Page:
Temporary staffing: These positions are only meant to be worked for a short period of time. Temporary work can be seasonal or filling in for an employee on leave. It can also be short-term construction projects.
Don’t let the temporary or the temporary to hire positions scare you, they have numerous benefits. These jobs allow your resume to build, learn new skills, insights on new career opportunities and contacts for future employment.
If a staffing agency does not have the job or type of work you are looking for do not hesitate to reach out. Recruiters have the skills and contacts to find the opportunity you may be looking for. People are the best resource.
Fair time in Crossville is always exciting. People come out of the woodwork for a night on the town. Frito banditos, funnel cakes, music, rides, pageant dresses, stinky cattle stalls and so much more come to mind when we think of the county fair. But what most do not know is our beloved fair had a rocky start. It took several goes, people, and years to get it right.
The first fair held in Cumberland County was at the Courthouse in 1910. It showcased farm crops, livestock, and garden treasures. The crops and flowers were placed around the courthouse along with free ranging cattle, sheep, and hogs. Problems arose when the animals began eating the displays.
In 1912 the Boy’s Potato Club became so popular that they went on to win the State Fair prize of $50 for their exhibit. From there the fair went on to fade out. It required a lot of time that most did not have to spare until Mr. Bob Lyons came along.
Lyons began to organize the fair and made it a regular occurrence in the county. He used the City School (now Phoenix School) and Garrison Park for the exhibits. Crops were in the gym. Floriculture, domestic art, science, and educational exhibits were in the classrooms. Cattle were shown in the park.
Post #163 of the American Legion began helping with the fair in 1930. Those from the Legion along with locals tried to continue the fair but the burden built and eventually it came to an end. WW2 then took precedence.
Finally, in 1947 a board of directors were formed and the fair we know today was in its beginnings. Like its predecessor the fair was held at Garrison Park and tents were set up around the outside. The first Cumberland County Fair Board president was Lewis Bohannon, he served for 7 years.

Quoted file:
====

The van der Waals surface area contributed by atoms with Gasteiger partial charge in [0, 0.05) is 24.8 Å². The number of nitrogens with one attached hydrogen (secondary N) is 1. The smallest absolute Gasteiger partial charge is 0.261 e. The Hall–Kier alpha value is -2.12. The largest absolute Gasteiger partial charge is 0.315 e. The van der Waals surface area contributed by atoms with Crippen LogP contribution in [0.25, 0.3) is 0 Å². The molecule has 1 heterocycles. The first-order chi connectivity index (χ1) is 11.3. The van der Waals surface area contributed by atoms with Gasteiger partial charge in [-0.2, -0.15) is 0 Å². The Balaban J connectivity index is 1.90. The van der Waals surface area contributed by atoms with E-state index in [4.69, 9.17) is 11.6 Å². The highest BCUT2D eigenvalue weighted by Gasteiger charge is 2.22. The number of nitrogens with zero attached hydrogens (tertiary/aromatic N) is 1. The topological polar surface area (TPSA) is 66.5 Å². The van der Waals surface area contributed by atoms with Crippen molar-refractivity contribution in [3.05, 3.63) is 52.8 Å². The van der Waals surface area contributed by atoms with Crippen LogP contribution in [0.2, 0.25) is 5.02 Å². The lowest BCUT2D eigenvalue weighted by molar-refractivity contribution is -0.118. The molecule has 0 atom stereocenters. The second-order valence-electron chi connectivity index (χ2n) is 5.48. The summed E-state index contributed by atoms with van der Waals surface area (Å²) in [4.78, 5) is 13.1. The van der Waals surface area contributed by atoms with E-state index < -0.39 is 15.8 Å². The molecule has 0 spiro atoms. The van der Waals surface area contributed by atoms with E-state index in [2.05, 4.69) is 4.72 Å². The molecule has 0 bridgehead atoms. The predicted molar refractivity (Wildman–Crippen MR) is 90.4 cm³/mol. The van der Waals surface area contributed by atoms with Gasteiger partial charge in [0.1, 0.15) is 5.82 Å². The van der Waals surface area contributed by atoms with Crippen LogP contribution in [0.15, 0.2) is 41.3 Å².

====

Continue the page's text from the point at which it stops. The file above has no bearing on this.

In 1950 Cumberland County contributed $5,000 so that a livestock barn could be built to house exhibits. It was built near the National Guard Armory.
The first fair to take place in The Cumberland County Community Complex was in 1972. Many still remember those days and the famous himalaya ride.
Today the fair association is an incorporated non-profit organization that exists to serve Cumberland County. Board members work tirelessly without pay to put on each event every year at the Community Complex.
President Garry Hood and the fair board members won the 2021 AAA Division Fair for the Tennessee Association of Fairs.
The Cumberland County Fair has come a long way and continues to grow each year, just like the town that hosts it. Happy 75 years!
Cumberland County’s First Hundred Years, Bullard & Krechniak, p. 231 – 232
“…In the dooryard fronting an old farm-house near the white-wash’d palings,
Stands the lilac-bush tall-growing with heart-shaped leaves of rich green,
With many a pointed blossom rising delicate, with the perfume strong I love,
With every leaf a miracle– and from this bush in the dooryard,
With delicate-color’d blossoms and heart-shaped leaves of rich green,
A sprig with its flower I break…”
–When Lilacs Last in the Dooryard Bloom’d, Walt Whitman
The narrative of the Cumberland Homesteads is one full of many enriching, heart-filling stories that will take several posts to cover, but the history cannot be skipped over. The community today is beautifully sought after land full of the friendliest people around. Personally, I can tell you, it is not everyday that a community like the Homesteads is found. I have been to many places and I always miss it no matter where I am. The Cumberland Homesteads is home and its people are family. (Morgan, Digital Media Manager at SmallBiz)
The stock market crashed in October of 1929 and by 1933 Cumberland County was literally starving. During the Great Depression one in four workers were unemployed, farmer’s could not afford their land anymore, sharecroppers were evicted, and wages were slashed. There was a walkout at the Harriman Hosiery Mill, a strike at the mines in Wilder, and “impending civil war.” Residents were tired, hungry, fed-up, and feeling overlooked.
Franklin Roosevelt ran for the office of President selling the idea of a “New Deal”’ to end the suffering of the American people, and in 1932 he was elected on that premise. President Roosevelt and his wife did not disappoint, he followed through with his promises by beginning the Division of Subsistence Homesteads. His nation wide plan was modeled after an experiment he did as New York state Governor.